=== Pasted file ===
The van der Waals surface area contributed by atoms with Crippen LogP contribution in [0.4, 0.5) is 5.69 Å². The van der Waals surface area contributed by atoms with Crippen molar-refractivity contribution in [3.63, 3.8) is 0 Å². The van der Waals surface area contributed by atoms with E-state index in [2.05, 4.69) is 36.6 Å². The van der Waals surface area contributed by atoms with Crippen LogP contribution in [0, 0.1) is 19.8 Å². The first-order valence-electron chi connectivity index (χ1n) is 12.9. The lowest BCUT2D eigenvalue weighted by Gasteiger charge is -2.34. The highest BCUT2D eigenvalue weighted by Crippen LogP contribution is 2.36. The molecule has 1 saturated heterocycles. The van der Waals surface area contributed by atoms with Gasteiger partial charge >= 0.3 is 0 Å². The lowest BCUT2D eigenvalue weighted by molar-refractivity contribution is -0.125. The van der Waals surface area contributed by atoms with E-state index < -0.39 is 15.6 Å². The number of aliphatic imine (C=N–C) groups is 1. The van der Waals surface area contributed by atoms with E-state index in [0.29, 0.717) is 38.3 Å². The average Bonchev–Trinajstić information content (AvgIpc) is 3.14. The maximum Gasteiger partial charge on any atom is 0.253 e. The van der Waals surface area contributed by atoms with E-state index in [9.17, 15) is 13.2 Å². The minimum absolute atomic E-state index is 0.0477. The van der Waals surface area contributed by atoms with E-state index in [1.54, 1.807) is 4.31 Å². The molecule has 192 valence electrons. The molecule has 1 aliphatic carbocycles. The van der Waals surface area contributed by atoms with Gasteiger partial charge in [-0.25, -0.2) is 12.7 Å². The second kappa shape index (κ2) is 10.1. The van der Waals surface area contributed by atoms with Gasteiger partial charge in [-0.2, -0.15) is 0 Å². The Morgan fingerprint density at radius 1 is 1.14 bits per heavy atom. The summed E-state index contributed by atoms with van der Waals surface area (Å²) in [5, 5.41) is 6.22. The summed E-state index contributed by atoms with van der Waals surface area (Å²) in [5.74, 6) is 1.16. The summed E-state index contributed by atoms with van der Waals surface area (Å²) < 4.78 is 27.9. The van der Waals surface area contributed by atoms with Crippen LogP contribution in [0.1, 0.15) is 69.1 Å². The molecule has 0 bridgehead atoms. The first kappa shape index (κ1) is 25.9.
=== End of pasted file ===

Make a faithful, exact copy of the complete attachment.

The van der Waals surface area contributed by atoms with Crippen LogP contribution in [0.4, 0.5) is 5.69 Å². The van der Waals surface area contributed by atoms with Crippen molar-refractivity contribution in [3.63, 3.8) is 0 Å². The van der Waals surface area contributed by atoms with E-state index in [2.05, 4.69) is 36.6 Å². The van der Waals surface area contributed by atoms with Crippen LogP contribution in [0, 0.1) is 19.8 Å². The first-order valence-electron chi connectivity index (χ1n) is 12.9. The lowest BCUT2D eigenvalue weighted by Gasteiger charge is -2.34. The highest BCUT2D eigenvalue weighted by Crippen LogP contribution is 2.36. The molecule has 1 saturated heterocycles. The van der Waals surface area contributed by atoms with Gasteiger partial charge >= 0.3 is 0 Å². The lowest BCUT2D eigenvalue weighted by molar-refractivity contribution is -0.125. The van der Waals surface area contributed by atoms with E-state index < -0.39 is 15.6 Å². The number of aliphatic imine (C=N–C) groups is 1. The van der Waals surface area contributed by atoms with E-state index in [0.29, 0.717) is 38.3 Å². The average Bonchev–Trinajstić information content (AvgIpc) is 3.14. The maximum Gasteiger partial charge on any atom is 0.253 e. The van der Waals surface area contributed by atoms with E-state index in [9.17, 15) is 13.2 Å². The minimum absolute atomic E-state index is 0.0477. The van der Waals surface area contributed by atoms with E-state index in [1.54, 1.807) is 4.31 Å². The molecule has 192 valence electrons. The molecule has 1 aliphatic carbocycles. The van der Waals surface area contributed by atoms with Gasteiger partial charge in [-0.25, -0.2) is 12.7 Å². The second kappa shape index (κ2) is 10.1. The van der Waals surface area contributed by atoms with Gasteiger partial charge in [-0.2, -0.15) is 0 Å². The Morgan fingerprint density at radius 1 is 1.14 bits per heavy atom. The summed E-state index contributed by atoms with van der Waals surface area (Å²) in [5, 5.41) is 6.22. The summed E-state index contributed by atoms with van der Waals surface area (Å²) in [5.74, 6) is 1.16. The summed E-state index contributed by atoms with van der Waals surface area (Å²) < 4.78 is 27.9. The van der Waals surface area contributed by atoms with Crippen LogP contribution in [0.1, 0.15) is 69.1 Å². The molecule has 0 bridgehead atoms. The first kappa shape index (κ1) is 25.9.